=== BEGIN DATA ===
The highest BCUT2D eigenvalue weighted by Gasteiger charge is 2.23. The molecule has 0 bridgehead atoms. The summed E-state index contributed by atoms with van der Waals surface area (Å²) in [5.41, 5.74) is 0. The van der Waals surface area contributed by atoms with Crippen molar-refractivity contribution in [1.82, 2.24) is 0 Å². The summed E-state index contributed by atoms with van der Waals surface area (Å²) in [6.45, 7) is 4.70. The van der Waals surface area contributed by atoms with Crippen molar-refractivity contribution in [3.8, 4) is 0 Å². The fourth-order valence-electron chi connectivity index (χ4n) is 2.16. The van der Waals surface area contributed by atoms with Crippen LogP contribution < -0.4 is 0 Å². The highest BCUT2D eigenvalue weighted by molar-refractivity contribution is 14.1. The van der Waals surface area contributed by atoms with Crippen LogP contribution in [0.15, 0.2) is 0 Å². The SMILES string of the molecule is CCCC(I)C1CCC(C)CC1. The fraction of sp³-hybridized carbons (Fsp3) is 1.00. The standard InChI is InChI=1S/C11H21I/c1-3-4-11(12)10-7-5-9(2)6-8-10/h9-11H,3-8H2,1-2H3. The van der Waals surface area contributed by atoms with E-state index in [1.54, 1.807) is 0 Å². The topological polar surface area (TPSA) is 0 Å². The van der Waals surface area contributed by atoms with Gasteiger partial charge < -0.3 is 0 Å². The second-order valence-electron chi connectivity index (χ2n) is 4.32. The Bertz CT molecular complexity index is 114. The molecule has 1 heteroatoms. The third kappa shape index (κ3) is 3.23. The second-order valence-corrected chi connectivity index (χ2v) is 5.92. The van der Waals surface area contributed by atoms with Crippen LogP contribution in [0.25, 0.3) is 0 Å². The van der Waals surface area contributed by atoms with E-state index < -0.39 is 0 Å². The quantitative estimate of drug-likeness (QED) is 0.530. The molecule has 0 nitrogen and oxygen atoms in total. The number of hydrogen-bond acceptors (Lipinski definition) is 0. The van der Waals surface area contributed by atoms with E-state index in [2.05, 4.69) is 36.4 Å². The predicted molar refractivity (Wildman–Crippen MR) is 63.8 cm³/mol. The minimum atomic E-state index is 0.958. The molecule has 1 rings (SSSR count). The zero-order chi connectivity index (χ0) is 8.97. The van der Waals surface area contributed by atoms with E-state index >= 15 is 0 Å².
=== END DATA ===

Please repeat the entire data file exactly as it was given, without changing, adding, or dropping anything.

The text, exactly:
The highest BCUT2D eigenvalue weighted by Gasteiger charge is 2.23. The molecule has 0 bridgehead atoms. The summed E-state index contributed by atoms with van der Waals surface area (Å²) in [5.41, 5.74) is 0. The van der Waals surface area contributed by atoms with Crippen molar-refractivity contribution in [1.82, 2.24) is 0 Å². The summed E-state index contributed by atoms with van der Waals surface area (Å²) in [6.45, 7) is 4.70. The van der Waals surface area contributed by atoms with Crippen molar-refractivity contribution in [3.8, 4) is 0 Å². The fourth-order valence-electron chi connectivity index (χ4n) is 2.16. The van der Waals surface area contributed by atoms with Crippen LogP contribution < -0.4 is 0 Å². The highest BCUT2D eigenvalue weighted by molar-refractivity contribution is 14.1. The van der Waals surface area contributed by atoms with Crippen LogP contribution in [0.15, 0.2) is 0 Å². The SMILES string of the molecule is CCCC(I)C1CCC(C)CC1. The fraction of sp³-hybridized carbons (Fsp3) is 1.00. The standard InChI is InChI=1S/C11H21I/c1-3-4-11(12)10-7-5-9(2)6-8-10/h9-11H,3-8H2,1-2H3. The van der Waals surface area contributed by atoms with E-state index in [1.54, 1.807) is 0 Å². The topological polar surface area (TPSA) is 0 Å². The van der Waals surface area contributed by atoms with Gasteiger partial charge < -0.3 is 0 Å². The second-order valence-electron chi connectivity index (χ2n) is 4.32. The Bertz CT molecular complexity index is 114. The molecule has 1 heteroatoms. The third kappa shape index (κ3) is 3.23. The second-order valence-corrected chi connectivity index (χ2v) is 5.92. The van der Waals surface area contributed by atoms with Crippen LogP contribution in [0.25, 0.3) is 0 Å². The van der Waals surface area contributed by atoms with E-state index < -0.39 is 0 Å². The quantitative estimate of drug-likeness (QED) is 0.530. The molecule has 0 nitrogen and oxygen atoms in total. The number of hydrogen-bond acceptors (Lipinski definition) is 0. The van der Waals surface area contributed by atoms with E-state index in [2.05, 4.69) is 36.4 Å². The predicted molar refractivity (Wildman–Crippen MR) is 63.8 cm³/mol. The minimum atomic E-state index is 0.958. The molecule has 1 rings (SSSR count). The zero-order chi connectivity index (χ0) is 8.97. The van der Waals surface area contributed by atoms with E-state index >= 15 is 0 Å².